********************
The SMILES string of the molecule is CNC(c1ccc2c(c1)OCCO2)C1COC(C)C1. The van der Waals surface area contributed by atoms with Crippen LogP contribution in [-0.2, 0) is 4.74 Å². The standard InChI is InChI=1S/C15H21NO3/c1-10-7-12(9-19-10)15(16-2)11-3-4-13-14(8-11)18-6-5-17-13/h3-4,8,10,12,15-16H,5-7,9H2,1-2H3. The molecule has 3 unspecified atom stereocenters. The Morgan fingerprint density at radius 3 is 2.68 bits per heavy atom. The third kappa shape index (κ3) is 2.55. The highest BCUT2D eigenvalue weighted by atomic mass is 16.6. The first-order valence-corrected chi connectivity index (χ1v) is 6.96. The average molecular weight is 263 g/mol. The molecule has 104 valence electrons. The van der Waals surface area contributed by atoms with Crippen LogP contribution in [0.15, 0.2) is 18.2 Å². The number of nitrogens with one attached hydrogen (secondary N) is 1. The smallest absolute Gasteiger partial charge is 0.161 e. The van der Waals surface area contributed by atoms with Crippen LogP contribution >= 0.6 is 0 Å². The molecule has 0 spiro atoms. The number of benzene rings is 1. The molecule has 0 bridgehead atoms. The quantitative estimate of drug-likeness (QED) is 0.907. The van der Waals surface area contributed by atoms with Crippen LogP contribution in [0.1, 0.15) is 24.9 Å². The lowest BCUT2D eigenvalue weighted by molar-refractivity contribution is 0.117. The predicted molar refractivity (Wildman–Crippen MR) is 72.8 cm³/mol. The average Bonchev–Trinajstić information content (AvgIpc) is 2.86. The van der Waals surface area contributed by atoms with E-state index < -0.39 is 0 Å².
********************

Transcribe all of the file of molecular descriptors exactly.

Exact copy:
The SMILES string of the molecule is CNC(c1ccc2c(c1)OCCO2)C1COC(C)C1. The van der Waals surface area contributed by atoms with Crippen LogP contribution in [-0.2, 0) is 4.74 Å². The standard InChI is InChI=1S/C15H21NO3/c1-10-7-12(9-19-10)15(16-2)11-3-4-13-14(8-11)18-6-5-17-13/h3-4,8,10,12,15-16H,5-7,9H2,1-2H3. The molecule has 3 unspecified atom stereocenters. The Morgan fingerprint density at radius 3 is 2.68 bits per heavy atom. The third kappa shape index (κ3) is 2.55. The highest BCUT2D eigenvalue weighted by atomic mass is 16.6. The first-order valence-corrected chi connectivity index (χ1v) is 6.96. The average molecular weight is 263 g/mol. The molecule has 104 valence electrons. The van der Waals surface area contributed by atoms with Crippen LogP contribution in [0.15, 0.2) is 18.2 Å². The number of nitrogens with one attached hydrogen (secondary N) is 1. The smallest absolute Gasteiger partial charge is 0.161 e. The van der Waals surface area contributed by atoms with Crippen LogP contribution >= 0.6 is 0 Å². The molecule has 0 spiro atoms. The number of benzene rings is 1. The molecule has 0 bridgehead atoms. The quantitative estimate of drug-likeness (QED) is 0.907. The van der Waals surface area contributed by atoms with Crippen LogP contribution in [0.1, 0.15) is 24.9 Å². The lowest BCUT2D eigenvalue weighted by molar-refractivity contribution is 0.117. The predicted molar refractivity (Wildman–Crippen MR) is 72.8 cm³/mol. The average Bonchev–Trinajstić information content (AvgIpc) is 2.86. The van der Waals surface area contributed by atoms with E-state index < -0.39 is 0 Å².